- Poor work-life balance
- Diminished sense of career fulfillment
Practicing self-care is a critical method of protecting yourself against compassion fatigue. It is not uncommon for those who are constantly concerned with the needs of others to wind up neglecting their own. Folks who practice good self-care are less vulnerable to stress and compassion fatigue than those who do not.
What is good self-care? It looks different for everyone, but will include things like:
- Balanced, nutritious diet
- Good hydration
- Regular exercise that you enjoy
- Routine sleep schedule with good sleep hygiene
- Maintaining a balance between work and free time/play
- Taking care of your emotional needs
- Socializing with friends and family
- Set emotional boundaries
- Get engaged in outside hobbies
- Have friends outside of work
- Use positive coping strategies, such as deep breathing, meditation or prayer, taking a walk, talking with a friend, watching a funny movie, or relaxing in a hot bath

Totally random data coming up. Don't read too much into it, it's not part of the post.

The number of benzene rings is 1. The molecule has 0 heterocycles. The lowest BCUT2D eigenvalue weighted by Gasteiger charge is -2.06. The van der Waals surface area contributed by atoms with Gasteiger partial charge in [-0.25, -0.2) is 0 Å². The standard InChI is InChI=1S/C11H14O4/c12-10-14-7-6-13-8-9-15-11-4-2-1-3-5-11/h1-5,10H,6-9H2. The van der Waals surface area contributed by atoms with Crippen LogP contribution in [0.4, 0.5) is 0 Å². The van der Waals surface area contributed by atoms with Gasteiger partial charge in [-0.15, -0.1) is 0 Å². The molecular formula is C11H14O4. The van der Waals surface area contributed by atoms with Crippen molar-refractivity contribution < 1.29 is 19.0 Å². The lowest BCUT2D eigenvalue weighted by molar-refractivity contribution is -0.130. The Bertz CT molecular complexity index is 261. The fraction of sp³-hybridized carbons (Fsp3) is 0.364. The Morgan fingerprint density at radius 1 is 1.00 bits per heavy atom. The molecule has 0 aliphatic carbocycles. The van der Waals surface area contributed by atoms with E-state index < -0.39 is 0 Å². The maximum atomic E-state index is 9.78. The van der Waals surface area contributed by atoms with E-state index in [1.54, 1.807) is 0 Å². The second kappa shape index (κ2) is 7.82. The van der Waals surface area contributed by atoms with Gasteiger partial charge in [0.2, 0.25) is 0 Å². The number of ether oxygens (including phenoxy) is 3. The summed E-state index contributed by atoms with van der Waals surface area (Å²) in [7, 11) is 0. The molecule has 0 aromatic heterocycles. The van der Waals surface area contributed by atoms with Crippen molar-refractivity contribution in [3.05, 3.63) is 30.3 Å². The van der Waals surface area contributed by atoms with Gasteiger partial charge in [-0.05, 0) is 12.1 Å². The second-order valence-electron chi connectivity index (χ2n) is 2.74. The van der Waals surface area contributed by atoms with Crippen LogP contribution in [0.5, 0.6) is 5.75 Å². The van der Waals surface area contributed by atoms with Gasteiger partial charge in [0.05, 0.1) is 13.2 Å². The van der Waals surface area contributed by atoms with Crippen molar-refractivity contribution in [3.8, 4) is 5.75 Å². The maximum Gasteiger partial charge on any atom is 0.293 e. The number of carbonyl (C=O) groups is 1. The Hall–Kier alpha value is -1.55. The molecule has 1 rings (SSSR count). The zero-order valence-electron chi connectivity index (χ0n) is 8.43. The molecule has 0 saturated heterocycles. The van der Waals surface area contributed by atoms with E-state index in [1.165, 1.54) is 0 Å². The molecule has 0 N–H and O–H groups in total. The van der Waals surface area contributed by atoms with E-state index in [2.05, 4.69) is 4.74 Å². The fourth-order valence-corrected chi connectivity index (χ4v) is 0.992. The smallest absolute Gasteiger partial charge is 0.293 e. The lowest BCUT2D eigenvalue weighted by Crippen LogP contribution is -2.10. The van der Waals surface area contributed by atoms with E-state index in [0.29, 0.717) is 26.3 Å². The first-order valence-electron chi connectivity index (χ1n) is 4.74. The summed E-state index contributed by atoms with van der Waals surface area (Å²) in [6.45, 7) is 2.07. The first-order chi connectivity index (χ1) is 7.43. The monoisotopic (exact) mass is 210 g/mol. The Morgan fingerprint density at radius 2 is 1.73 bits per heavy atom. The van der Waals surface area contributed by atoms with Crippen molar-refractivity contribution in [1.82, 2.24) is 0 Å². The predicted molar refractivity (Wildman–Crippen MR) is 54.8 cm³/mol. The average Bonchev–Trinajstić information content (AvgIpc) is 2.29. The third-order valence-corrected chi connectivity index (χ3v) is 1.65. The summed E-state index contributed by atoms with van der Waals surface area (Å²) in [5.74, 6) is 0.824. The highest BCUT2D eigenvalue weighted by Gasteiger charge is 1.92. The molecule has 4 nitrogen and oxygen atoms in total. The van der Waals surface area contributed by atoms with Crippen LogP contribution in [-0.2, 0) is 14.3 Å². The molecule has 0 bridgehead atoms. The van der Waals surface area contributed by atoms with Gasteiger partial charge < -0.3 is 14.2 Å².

We owe it to ourselves to practice self-care as much as we can. We cannot help our patients and their families if we are feeling overwhelmed or even resentful of their needs. Sometimes it is hard to recognize it in ourselves but others may notice. If you notice one of your colleagues is under stress and strain, feeling overburdened by their caregiving role, let them know in a compassionate way and then offer to help in whatever way you can.
I know in my office that sharing the endless phone calls from frequent callers is much better than facing them alone. If my schedule is not completely full, I make a point of asking our administrators to direct some of the calls to me, instead of all of them going to the same person in clinic. We are in this together and work to support one another. This is good for everyone’s mental health.
I try to keep my diet healthy (and avoid eating my feelings) and exercise as often as I can. I try to meditate but have trouble finding much more than 5-10minutes daily- better than nothing.
I am totally looking forward to the warmer weather and going kayaking out in the lake, my favorite mental health activity. Here’s looking forward to summer!